In April, the coronavirus pandemic still had the world on hold and we did our best to bring you good news and keep you updated throughout the month. Here are seven of our top stories.
It was an Anzac Day for the history books this year, with the nation forced to commemorate the day from home.
Renowned Hunter historian Ed Tonks said it would be significant because of how different it was.
“Instead of being community-based as such where you have great numbers of people from a community focusing on a particular ceremony or march, this one will be emphasising the individuals – it is going to become very memorable in that way,” he said.
Although it could not be compared to what the Anzacs faced, Mr Tonks said we’re dealing with a new enemy in COVID-19 and believed we need to look after each other during this time.
The coronavirus pandemic left many feeling isolated and concerned for the future earlier this year.
Ms Pavan shared several tips to support your mental health, including maintaining some structure, practicing physical self-care, limiting news intake, and reframing how you perceive the situation.
The family of a missing Charlestown woman was unwavering in its support of former NSW Police detective Gary Jubelin and his “shake the tree” approach.
The high-profile detective, who had led the investigation into William Tyrrell’s disappearance from 2014 up until his resignation last year, was fined $10,000 and convicted for making illegal recordings of a person of interest.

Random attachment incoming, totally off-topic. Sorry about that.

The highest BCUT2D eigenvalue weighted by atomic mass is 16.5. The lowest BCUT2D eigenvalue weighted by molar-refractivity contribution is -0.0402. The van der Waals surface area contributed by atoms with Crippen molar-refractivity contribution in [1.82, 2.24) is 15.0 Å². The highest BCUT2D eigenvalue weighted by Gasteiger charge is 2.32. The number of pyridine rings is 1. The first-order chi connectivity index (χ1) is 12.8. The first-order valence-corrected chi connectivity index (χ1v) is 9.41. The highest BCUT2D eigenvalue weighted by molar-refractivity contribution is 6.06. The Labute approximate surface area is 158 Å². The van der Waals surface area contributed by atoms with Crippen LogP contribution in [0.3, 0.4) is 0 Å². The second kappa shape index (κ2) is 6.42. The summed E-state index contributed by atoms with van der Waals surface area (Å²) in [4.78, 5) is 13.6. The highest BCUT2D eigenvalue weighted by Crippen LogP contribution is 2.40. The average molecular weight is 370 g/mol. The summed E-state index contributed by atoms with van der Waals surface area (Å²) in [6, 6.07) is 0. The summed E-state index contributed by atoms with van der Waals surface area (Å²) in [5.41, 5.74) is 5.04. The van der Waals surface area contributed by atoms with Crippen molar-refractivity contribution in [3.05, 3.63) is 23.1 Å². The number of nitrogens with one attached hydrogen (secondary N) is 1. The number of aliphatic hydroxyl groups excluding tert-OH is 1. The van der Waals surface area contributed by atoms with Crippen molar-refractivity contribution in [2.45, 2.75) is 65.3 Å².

Mr Jubelin was found guilty of recording four conversations with Paul Savage – a man who lived near the house that the then three-year-old William disappeared from in Kendall on the Mid-North Coast – on a mobile phone.
The verdict was announced at Downing Centre Local & District Court in Sydney.
A flicker of hope was beamed from living rooms across the Hunter in April as part of Cancer Council NSW’s latest initiative.
Hope at Home allowed the community to support those living with cancer after the cancellation of Relay for Life events.
Teddy bears and stuffed animals united families across the Hunter as the pandemic took hold.
A new social media group called on the region to put stuffed toys in their windows or front yards to create a social distancing teddy bear hunt.
It was 1996, and war had broken out in the Congo.
Jerome Rugaruza was forced to flee his homeland and spend years in a United Nations Refugee Camp when his father was murdered and 100 cattle were taken from the family farm.
He arrived in Newcastle in 2009 and, two years later, was reunited with his wife, Imaculee, after a decade apart.
Newcastle Weekly spoke with Jerome in April and shared his incredible story.
Communities across the Hunter were urged to stay home over the Easter weekend to comply with COVID-19 restrictions.
The NSW Government Public Health Order on Gathering and Movement made it illegal to congregate in groups of more than two and stated people must remain in their home unless they have a reasonable excuse to be out.